International students come from diverse prior education systems where practical experimentation is not always part of the high school curriculum. Our aim has been to minimise the stress related to the unknown experience, but also to introduce technical terminology in a joyful and interactive way.

Initially, the simulations allowing students to investigate various techniques in the virtual mode were not part of the pre-labs. However, informal feedback received from students indicated that they appreciated opportunities of making mistakes without practical consequences. Therefore, we asked Learning Science at beginning of the 2017/18 academic year to incorporate the simulations (some of them designed to match real-life experiments) in the actual pre-labs. Since then, other HE institutions incorporated similar approach in their teaching practice.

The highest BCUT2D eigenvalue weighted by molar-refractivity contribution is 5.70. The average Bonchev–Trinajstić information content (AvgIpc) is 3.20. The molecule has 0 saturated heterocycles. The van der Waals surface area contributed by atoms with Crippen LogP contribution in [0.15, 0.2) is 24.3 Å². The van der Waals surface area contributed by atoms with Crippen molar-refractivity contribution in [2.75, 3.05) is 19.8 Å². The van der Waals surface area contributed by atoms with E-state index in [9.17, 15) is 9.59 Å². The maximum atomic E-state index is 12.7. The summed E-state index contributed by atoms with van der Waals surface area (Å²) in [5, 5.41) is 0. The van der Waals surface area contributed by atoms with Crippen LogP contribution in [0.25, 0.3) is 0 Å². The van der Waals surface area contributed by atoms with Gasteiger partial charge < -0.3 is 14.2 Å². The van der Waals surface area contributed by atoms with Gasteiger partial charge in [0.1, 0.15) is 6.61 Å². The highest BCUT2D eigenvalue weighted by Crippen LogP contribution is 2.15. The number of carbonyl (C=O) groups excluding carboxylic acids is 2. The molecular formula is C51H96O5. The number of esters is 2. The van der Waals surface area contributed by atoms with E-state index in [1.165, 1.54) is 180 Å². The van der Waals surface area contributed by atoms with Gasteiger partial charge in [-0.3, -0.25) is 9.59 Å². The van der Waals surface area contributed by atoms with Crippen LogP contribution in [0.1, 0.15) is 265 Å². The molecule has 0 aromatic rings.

UCL negotiated a reasonable price with Learning Science from the outset, with the UPCSE Chemistry Module and the Chemistry Department working together to split the costs.

Several companies provide online or virtual laboratory simulations, videos and activities for students at all levels of education. Some material is available free (for example from the Royal Society of Chemistry in the UK in collaboration with Learning Science and University of Bristol), and others are proprietary (example Learning Science, Labster, LabTutor.). As far as we know, the UCL UPCSE program was the first one for UCL to collaborate with Learning Science in order to design tailored interactive activities available on Moodle.